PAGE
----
While flying with the 302nd Fighter Squadron as a fighter pilot, Lee Archer was given the nickname “Buddy”. Archer flew 169 combat missions in the European Theatre of World War II, flying the Bell P-39 Airacobra, Republic P-47 Thunderbolt and North American P-51 Mustang fighter aircraft. Flying a P-51C fighter with the distinctive red tail of the 332nd Fighter Group, he scored his first victory, a Messerschmitt Bf 109 on July 18, 1944, over Memmingen, Germany.
Archer is best remembered for his exploits of October 12, 1944. In the midst of a furious series of dogfights over German-occupied Hungary that lasted only about 10 minutes, he shot down three Messerschmitt Bf 109s over Lake Balaton, Hungary.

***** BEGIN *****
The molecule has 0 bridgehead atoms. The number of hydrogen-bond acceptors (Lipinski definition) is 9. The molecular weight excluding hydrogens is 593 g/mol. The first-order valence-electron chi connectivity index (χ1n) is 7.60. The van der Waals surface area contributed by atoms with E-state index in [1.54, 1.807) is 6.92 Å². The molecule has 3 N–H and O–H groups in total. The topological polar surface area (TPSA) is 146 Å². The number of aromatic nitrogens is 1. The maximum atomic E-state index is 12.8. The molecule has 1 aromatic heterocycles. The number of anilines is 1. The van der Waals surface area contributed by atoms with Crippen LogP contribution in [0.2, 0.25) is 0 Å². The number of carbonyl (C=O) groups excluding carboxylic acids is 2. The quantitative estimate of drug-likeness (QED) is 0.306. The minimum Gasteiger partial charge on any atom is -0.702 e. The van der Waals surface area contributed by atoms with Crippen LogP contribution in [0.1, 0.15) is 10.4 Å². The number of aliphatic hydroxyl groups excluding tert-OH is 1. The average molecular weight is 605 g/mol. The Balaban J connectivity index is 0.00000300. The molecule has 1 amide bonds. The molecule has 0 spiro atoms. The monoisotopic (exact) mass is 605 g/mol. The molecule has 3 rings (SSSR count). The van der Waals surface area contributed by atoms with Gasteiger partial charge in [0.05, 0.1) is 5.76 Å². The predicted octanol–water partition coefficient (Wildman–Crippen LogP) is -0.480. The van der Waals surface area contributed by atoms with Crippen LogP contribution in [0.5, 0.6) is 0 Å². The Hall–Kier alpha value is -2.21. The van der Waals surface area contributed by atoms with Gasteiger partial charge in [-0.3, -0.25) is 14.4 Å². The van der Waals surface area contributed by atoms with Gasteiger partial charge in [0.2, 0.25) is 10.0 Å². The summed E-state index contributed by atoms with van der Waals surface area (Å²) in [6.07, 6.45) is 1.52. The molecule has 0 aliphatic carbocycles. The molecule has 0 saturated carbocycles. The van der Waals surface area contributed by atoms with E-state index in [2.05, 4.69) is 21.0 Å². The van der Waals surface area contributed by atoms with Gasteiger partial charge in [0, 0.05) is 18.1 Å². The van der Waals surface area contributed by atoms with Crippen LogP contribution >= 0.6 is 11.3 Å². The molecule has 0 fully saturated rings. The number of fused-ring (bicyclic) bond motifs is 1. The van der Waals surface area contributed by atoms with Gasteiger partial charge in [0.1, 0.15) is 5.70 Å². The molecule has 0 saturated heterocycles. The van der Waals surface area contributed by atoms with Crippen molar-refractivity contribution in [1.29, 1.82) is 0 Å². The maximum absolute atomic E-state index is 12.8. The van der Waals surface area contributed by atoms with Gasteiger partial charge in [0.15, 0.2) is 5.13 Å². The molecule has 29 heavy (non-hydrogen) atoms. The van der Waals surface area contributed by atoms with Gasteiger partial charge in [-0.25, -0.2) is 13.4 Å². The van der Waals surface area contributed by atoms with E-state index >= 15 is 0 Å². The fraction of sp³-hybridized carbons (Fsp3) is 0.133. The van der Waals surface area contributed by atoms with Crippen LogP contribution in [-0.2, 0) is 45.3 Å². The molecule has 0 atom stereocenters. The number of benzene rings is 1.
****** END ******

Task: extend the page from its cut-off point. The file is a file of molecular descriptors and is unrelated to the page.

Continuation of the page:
Archer was one of only four Tuskegee Airmen to have earned three aerial victories in a single day of combat: Joseph Elsberry, Clarence Lester, and Harry Stewart, Jr. For this action, he was awarded the Distinguished Flying Cross.
Archer remained in the armed forces for a career as the United States Army Air Forces transitioned into the present-day United States Air Force in 1947. He later flew missions during the Korean War, became a diplomatic officer at Supreme Headquarters Allied Powers Europe and then became the headquarters chief of the U.S. Air Force Southern Command in Panama, eventually retiring as a lieutenant colonel in 1970.